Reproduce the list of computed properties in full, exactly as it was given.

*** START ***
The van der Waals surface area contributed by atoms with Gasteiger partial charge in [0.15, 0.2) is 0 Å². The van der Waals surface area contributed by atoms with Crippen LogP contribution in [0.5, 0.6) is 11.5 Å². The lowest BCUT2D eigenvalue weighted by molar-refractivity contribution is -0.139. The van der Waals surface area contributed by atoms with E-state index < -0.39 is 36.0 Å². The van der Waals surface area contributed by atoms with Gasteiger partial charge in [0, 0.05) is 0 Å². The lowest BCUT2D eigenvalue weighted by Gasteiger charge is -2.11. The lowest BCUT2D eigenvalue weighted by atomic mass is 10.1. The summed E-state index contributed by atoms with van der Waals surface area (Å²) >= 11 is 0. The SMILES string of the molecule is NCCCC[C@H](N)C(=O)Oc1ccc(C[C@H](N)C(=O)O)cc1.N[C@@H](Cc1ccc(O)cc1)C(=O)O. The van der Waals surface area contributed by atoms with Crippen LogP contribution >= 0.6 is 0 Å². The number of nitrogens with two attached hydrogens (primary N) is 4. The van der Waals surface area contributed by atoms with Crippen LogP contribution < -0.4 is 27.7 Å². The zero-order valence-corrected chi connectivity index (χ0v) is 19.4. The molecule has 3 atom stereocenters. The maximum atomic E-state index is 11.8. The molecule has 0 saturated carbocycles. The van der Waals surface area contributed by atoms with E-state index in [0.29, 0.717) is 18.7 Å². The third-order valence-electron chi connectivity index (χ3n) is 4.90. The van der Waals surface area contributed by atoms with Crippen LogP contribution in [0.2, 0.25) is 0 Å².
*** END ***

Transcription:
The van der Waals surface area contributed by atoms with Gasteiger partial charge in [0.15, 0.2) is 0 Å². The van der Waals surface area contributed by atoms with Crippen LogP contribution in [0.5, 0.6) is 11.5 Å². The lowest BCUT2D eigenvalue weighted by molar-refractivity contribution is -0.139. The van der Waals surface area contributed by atoms with E-state index < -0.39 is 36.0 Å². The van der Waals surface area contributed by atoms with Gasteiger partial charge in [0, 0.05) is 0 Å². The lowest BCUT2D eigenvalue weighted by Gasteiger charge is -2.11. The lowest BCUT2D eigenvalue weighted by atomic mass is 10.1. The summed E-state index contributed by atoms with van der Waals surface area (Å²) >= 11 is 0. The SMILES string of the molecule is NCCCC[C@H](N)C(=O)Oc1ccc(C[C@H](N)C(=O)O)cc1.N[C@@H](Cc1ccc(O)cc1)C(=O)O. The van der Waals surface area contributed by atoms with Crippen LogP contribution >= 0.6 is 0 Å². The number of nitrogens with two attached hydrogens (primary N) is 4. The van der Waals surface area contributed by atoms with Crippen LogP contribution < -0.4 is 27.7 Å². The zero-order valence-corrected chi connectivity index (χ0v) is 19.4. The molecule has 3 atom stereocenters. The maximum atomic E-state index is 11.8. The molecule has 0 saturated carbocycles. The van der Waals surface area contributed by atoms with E-state index in [0.29, 0.717) is 18.7 Å². The third-order valence-electron chi connectivity index (χ3n) is 4.90. The van der Waals surface area contributed by atoms with Crippen LogP contribution in [0.2, 0.25) is 0 Å².